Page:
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Medical Students and SARS-CoV-2 Vaccination: Attitude and Behaviors
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Attitude and Behaviors towards SARS-CoV-2 Vaccination among Healthcare Workers: A Cross-Sectional Study from Poland

Bartosz Szmyd
Filip Franciszek Karuga
Adrian Bartoszek
Katarzyna Staniecka
Natalia Siwecka
Agnieszka Bartoszek
Maciej Błaszczyk
1 and
Maciej Radek
Department of Neurosurgery, Spine and Peripheral Nerves Surgery, Medical University of Lodz, 90-549 Łódź, Poland
Department of Sleep Medicine and Metabolic Disorders, Medical University of Lodz, 92-215 Łódz, Poland
Department of Pathophysiology, Medical University of Lublin, 20-090 Lublin, Poland
Department of Clinical Chemistry and Biochemistry, Medical University of Lodz, 90-419 Łódź, Poland
Department of Family Medicine and Community Nursing, Medical University of Lublin, 20-081 Lublin, Poland
Author to whom correspondence should be addressed.
Vaccines 2021, 9(3), 218;
Submission received: 5 February 2021 / Revised: 24 February 2021 / Accepted: 1 March 2021 / Published: 4 March 2021


Healthcare workers are particularly exposed to biological risk during their daily occupational activities. Nowadays, severe acute respiratory syndrome coronavirus 2 (SARS-CoV-2) has become one of the most widespread infectious agents. In the current study, we performed a survey on the attitude and behavior of Polish healthcare workers (HCW), which comprise physicians (MD) and administrative healthcare assistants (HA) towards the Coronavirus Disease 2019 (COVID-19) vaccination. Our study involved 2300 subjects (42.17% female; 10.96% MD; 5.87% HA). The evaluation was conducted using a Google Forms survey based on original questions and the Depression, Anxiety and Stress Scale—21 Items questionnaire. HCW significantly more often demonstrated their willingness to get vaccinated against the SARS-CoV-2 as compared to the control group (82.95% vs. 54.31%, respectively). The main concern, as regards all groups, was the development of long-term side effects after getting COVID-19 vaccine. The study revealed that depression significantly affects the willingness to get vaccinated. The readiness was significantly strengthened by positive medical history of recommended vaccinations, fear of catching COVID-19, as well as fear of passing on the disease to the relatives. Overall, the percentage of HCW, who want to be vaccinated against COVID-19 remains unsatisfactory. Further works exploring this subject are needed to take a step closer to achieving the herd immunity in the era of the COVID-19 pandemic.

Graphical Abstract

1. Introduction

The several cases of severe pneumonia of unknown origin that were observed in Wuhan at the end of 2019 have initiated one of the most important events of this century. The condition was referred to as Coronavirus Disease 2019 (COVID-19), and it was established that the underlying cause of the disease constitutes a novel coronavirus, classified as severe acute respiratory syndrome coronavirus 2 (SARS-CoV-2) [1]. Exponentially increasing incidence of COVID-19, as observed both in China and worldwide, led to the announcement on COVID-19 pandemic by the World Health Organization in March 2020 [1]. Thus, a race against time in the middle of death and devastation has begun [2]. As it was put by Khuroo et al., “no drug has the power to fight the infection and bring normalcy to the utter chaos”. The only solution for the remaining problem seems to be an effective and safe vaccine, available at an affordable price [2].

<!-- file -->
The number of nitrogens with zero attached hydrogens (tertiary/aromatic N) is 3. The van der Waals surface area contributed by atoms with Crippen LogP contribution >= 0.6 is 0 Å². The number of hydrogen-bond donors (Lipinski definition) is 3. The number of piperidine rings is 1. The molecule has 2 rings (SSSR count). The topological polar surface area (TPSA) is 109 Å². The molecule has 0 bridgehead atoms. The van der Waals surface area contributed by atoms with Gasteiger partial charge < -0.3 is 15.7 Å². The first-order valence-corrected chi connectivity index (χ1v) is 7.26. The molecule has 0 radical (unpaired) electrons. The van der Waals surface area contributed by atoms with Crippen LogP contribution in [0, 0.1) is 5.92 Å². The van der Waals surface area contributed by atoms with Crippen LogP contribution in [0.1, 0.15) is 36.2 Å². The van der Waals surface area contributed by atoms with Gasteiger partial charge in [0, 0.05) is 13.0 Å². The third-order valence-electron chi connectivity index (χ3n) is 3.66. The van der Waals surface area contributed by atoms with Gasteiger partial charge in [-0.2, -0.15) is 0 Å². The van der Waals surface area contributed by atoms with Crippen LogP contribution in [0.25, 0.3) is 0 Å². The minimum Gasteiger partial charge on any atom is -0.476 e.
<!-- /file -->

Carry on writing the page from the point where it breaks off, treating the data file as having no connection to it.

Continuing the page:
Finally, in December 2020, the Food and Drug Administration issued the first Emergency Use Authorization for COVID-19 vaccine in individuals 16 years of age and older [3]. As healthcare workers (HCW) and medical students are particularly exposed to biological risk during their everyday occupations, vaccination strategies developed by proper government institutions worldwide have indicated them as the first group to get the vaccine. Previously published papers revealed that the coverage for recommended vaccination among healthcare workers is generally <30%, despite confirmed effectiveness and safety of the vaccines [4]. Thus, we would like to assess which factors affect the attitude and behaviors towards SARS-CoV-2 vaccination among healthcare workers.
Our previous survey study performed on medical students has proven that the willingness to get vaccinated against SARS-CoV-2 as soon as possible depends on several factors: fear of passing on the disease to relatives, fear of long-term side effects on a scale of 0-10, and the presence of the depression symptoms in the past week [5]. In the current study we hypothesize that: (1) healthcare workers present pro-vaccination behaviors and attitudes significantly more often than the control group, (2) depression, anxiety and stress level affect the willingness to be vaccinated in study participants.

2. Materials and Methods

2.1. Study Design and Participants